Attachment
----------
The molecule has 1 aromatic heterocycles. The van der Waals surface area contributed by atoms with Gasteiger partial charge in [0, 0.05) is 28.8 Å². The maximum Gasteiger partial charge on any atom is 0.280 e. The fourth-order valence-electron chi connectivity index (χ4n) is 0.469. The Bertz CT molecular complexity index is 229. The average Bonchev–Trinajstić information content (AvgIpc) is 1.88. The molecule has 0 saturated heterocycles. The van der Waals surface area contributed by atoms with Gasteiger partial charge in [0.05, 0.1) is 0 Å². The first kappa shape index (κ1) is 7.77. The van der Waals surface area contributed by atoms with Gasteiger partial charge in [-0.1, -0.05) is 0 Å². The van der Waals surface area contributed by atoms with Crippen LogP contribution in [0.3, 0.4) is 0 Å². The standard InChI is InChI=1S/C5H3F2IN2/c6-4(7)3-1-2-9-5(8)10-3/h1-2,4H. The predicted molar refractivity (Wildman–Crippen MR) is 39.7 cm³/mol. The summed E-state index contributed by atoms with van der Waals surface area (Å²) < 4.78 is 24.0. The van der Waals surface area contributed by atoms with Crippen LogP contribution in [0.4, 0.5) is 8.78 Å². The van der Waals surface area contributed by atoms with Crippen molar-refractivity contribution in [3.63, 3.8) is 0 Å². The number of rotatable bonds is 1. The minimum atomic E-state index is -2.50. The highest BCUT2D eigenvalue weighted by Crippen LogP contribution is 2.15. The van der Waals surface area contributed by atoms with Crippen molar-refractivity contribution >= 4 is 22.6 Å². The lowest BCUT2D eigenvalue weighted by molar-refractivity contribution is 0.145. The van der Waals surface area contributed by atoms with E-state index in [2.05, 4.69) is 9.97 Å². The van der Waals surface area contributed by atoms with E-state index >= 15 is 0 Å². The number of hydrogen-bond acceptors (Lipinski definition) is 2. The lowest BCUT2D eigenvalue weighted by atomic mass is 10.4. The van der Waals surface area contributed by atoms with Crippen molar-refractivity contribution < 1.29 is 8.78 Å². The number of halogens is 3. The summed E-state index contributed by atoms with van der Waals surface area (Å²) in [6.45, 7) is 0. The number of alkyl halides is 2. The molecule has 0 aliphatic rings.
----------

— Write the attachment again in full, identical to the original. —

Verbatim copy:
The molecule has 1 aromatic heterocycles. The van der Waals surface area contributed by atoms with Gasteiger partial charge in [0, 0.05) is 28.8 Å². The maximum Gasteiger partial charge on any atom is 0.280 e. The fourth-order valence-electron chi connectivity index (χ4n) is 0.469. The Bertz CT molecular complexity index is 229. The average Bonchev–Trinajstić information content (AvgIpc) is 1.88. The molecule has 0 saturated heterocycles. The van der Waals surface area contributed by atoms with Gasteiger partial charge in [0.05, 0.1) is 0 Å². The first kappa shape index (κ1) is 7.77. The van der Waals surface area contributed by atoms with Gasteiger partial charge in [-0.1, -0.05) is 0 Å². The van der Waals surface area contributed by atoms with Crippen LogP contribution in [0.3, 0.4) is 0 Å². The standard InChI is InChI=1S/C5H3F2IN2/c6-4(7)3-1-2-9-5(8)10-3/h1-2,4H. The predicted molar refractivity (Wildman–Crippen MR) is 39.7 cm³/mol. The summed E-state index contributed by atoms with van der Waals surface area (Å²) < 4.78 is 24.0. The van der Waals surface area contributed by atoms with Crippen LogP contribution in [0.4, 0.5) is 8.78 Å². The van der Waals surface area contributed by atoms with Crippen molar-refractivity contribution in [3.63, 3.8) is 0 Å². The number of rotatable bonds is 1. The minimum atomic E-state index is -2.50. The highest BCUT2D eigenvalue weighted by Crippen LogP contribution is 2.15. The van der Waals surface area contributed by atoms with Crippen molar-refractivity contribution >= 4 is 22.6 Å². The lowest BCUT2D eigenvalue weighted by molar-refractivity contribution is 0.145. The van der Waals surface area contributed by atoms with E-state index in [2.05, 4.69) is 9.97 Å². The van der Waals surface area contributed by atoms with E-state index >= 15 is 0 Å². The number of hydrogen-bond acceptors (Lipinski definition) is 2. The lowest BCUT2D eigenvalue weighted by atomic mass is 10.4. The van der Waals surface area contributed by atoms with Crippen molar-refractivity contribution < 1.29 is 8.78 Å². The number of halogens is 3. The summed E-state index contributed by atoms with van der Waals surface area (Å²) in [6.45, 7) is 0. The number of alkyl halides is 2. The molecule has 0 aliphatic rings.